Marzahn, mon amour by Katja Oskamp
Berlin. Hansa Berlin. 2019. 243 pages.
EVERY NOW AND AGAIN, you come across a book you instantly know you must read and will devour. This is exactly how I felt upon seeing Marzahn, mon amour, by the German author Katja Oskamp. The eponymous Marzahn refers to the district of high-rise Communist-era prefab flats in East Berlin, and this work feels like a declaration of love to this now-derided neighborhood and its aging inhabitants.
In her mid-forties and following major upheaval in her life, Oskamp decided to take a break from her career as a writer and retrain as a chiropodist. We are fortunate, however, that she did not entirely hang up her pen and wrote this book, which is an ode to the people she met while caring for their feet in a salon in Marzahn. She not only details her collegial friendships with her boss and the manicurist but also her interactions with customers. Due to the demography of the area and the service she offers, the vast majority of her clients are elderly. With the skill of a good listener, over the years she manages to tease out their life stories: they are the stories of ordinary people who experienced the best of East Germany, living in the modern and new apartments in Marzahn, only to be left to cope on their own in the march of capitalism after German reunification in 1990.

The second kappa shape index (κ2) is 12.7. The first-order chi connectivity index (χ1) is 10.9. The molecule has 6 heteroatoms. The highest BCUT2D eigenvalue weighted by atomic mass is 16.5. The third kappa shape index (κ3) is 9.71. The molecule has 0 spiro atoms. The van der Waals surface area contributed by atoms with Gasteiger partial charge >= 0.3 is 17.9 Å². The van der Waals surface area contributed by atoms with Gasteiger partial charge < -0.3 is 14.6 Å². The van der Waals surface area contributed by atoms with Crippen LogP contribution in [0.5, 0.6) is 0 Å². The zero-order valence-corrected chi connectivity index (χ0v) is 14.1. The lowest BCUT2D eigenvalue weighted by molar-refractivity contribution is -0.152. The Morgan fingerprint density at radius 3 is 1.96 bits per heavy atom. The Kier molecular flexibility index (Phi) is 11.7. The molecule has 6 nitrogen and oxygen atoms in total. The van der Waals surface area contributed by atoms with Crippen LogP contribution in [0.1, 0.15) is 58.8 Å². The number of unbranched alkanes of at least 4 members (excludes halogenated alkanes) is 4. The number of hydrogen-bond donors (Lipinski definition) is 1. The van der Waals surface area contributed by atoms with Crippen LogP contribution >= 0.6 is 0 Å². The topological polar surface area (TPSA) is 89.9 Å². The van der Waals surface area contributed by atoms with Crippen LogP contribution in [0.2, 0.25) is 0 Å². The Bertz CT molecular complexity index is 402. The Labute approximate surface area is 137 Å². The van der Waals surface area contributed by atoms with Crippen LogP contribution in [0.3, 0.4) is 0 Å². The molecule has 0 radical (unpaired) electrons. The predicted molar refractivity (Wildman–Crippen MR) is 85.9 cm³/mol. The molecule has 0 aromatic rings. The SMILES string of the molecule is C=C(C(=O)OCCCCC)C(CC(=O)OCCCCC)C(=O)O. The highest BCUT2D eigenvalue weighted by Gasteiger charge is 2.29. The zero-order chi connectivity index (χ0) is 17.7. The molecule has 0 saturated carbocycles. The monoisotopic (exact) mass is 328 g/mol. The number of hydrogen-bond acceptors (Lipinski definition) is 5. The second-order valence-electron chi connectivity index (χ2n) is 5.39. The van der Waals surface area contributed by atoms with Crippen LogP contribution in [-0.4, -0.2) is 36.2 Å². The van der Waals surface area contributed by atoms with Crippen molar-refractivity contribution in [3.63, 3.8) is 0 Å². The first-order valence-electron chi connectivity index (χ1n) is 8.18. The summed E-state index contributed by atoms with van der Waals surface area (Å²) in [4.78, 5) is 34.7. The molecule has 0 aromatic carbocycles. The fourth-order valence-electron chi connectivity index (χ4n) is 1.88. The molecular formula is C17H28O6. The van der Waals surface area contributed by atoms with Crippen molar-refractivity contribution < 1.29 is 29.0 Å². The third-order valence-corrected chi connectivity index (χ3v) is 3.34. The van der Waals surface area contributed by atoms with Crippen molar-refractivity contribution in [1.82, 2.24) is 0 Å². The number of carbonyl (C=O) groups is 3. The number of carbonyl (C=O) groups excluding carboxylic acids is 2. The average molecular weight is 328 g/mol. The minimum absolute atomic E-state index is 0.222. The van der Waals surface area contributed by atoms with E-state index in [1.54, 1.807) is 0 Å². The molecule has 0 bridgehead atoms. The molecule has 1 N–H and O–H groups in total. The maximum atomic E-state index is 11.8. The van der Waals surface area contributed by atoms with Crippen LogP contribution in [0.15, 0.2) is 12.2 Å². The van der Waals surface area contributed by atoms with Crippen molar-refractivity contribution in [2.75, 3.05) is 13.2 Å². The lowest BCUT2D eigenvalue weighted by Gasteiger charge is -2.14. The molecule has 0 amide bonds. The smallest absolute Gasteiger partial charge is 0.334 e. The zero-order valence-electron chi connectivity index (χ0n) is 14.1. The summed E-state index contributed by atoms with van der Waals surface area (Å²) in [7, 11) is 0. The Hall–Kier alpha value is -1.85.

Oskamp tells their stories with a refreshing compassion—no poking fun at the former GDR as with Thomas Brussig and co., nor the anger and outrage of Jana Hensel. Oskamp is a curious observer and gleans intimate insights into the lives of the many who carried on as best they could when things got tough. Chapter by chapter, we are invited into their private sphere and bear witness not only to their tragedies, illnesses, and bereavements but also to their triumphs and their great fortitude. Marzahn, mon amour captures a piece of modern German history and brings it right down to the human level.